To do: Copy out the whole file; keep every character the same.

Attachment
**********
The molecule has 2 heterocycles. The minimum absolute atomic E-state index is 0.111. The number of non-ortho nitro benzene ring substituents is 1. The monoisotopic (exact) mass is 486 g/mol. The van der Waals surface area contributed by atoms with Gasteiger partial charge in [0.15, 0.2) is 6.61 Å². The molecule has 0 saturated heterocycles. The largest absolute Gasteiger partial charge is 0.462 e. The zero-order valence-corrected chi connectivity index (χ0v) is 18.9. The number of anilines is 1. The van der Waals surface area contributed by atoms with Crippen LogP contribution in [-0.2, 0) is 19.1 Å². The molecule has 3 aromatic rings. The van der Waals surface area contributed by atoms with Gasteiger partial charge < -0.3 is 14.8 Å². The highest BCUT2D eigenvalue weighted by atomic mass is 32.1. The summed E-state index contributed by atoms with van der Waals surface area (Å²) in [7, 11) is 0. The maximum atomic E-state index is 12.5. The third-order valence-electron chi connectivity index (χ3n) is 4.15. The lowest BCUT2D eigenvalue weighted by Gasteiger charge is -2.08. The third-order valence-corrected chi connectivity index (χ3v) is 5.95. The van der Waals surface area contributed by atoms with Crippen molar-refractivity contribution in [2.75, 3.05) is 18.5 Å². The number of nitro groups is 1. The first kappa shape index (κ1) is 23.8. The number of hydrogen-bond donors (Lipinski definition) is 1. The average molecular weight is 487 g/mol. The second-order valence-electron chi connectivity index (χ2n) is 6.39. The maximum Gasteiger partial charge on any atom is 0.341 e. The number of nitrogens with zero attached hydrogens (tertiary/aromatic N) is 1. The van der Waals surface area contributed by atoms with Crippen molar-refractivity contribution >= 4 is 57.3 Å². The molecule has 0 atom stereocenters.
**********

The molecule has 2 heterocycles. The minimum absolute atomic E-state index is 0.111. The number of non-ortho nitro benzene ring substituents is 1. The monoisotopic (exact) mass is 486 g/mol. The van der Waals surface area contributed by atoms with Gasteiger partial charge in [0.15, 0.2) is 6.61 Å². The molecule has 0 saturated heterocycles. The largest absolute Gasteiger partial charge is 0.462 e. The zero-order valence-corrected chi connectivity index (χ0v) is 18.9. The number of anilines is 1. The van der Waals surface area contributed by atoms with Crippen LogP contribution in [-0.2, 0) is 19.1 Å². The molecule has 3 aromatic rings. The van der Waals surface area contributed by atoms with Gasteiger partial charge < -0.3 is 14.8 Å². The highest BCUT2D eigenvalue weighted by atomic mass is 32.1. The summed E-state index contributed by atoms with van der Waals surface area (Å²) in [7, 11) is 0. The maximum atomic E-state index is 12.5. The third-order valence-electron chi connectivity index (χ3n) is 4.15. The lowest BCUT2D eigenvalue weighted by Gasteiger charge is -2.08. The third-order valence-corrected chi connectivity index (χ3v) is 5.95. The van der Waals surface area contributed by atoms with Crippen molar-refractivity contribution in [2.75, 3.05) is 18.5 Å². The number of nitro groups is 1. The first kappa shape index (κ1) is 23.8. The number of hydrogen-bond donors (Lipinski definition) is 1. The average molecular weight is 487 g/mol. The second-order valence-electron chi connectivity index (χ2n) is 6.39. The maximum Gasteiger partial charge on any atom is 0.341 e. The number of nitrogens with zero attached hydrogens (tertiary/aromatic N) is 1. The van der Waals surface area contributed by atoms with Crippen molar-refractivity contribution >= 4 is 57.3 Å². The molecule has 0 atom stereocenters.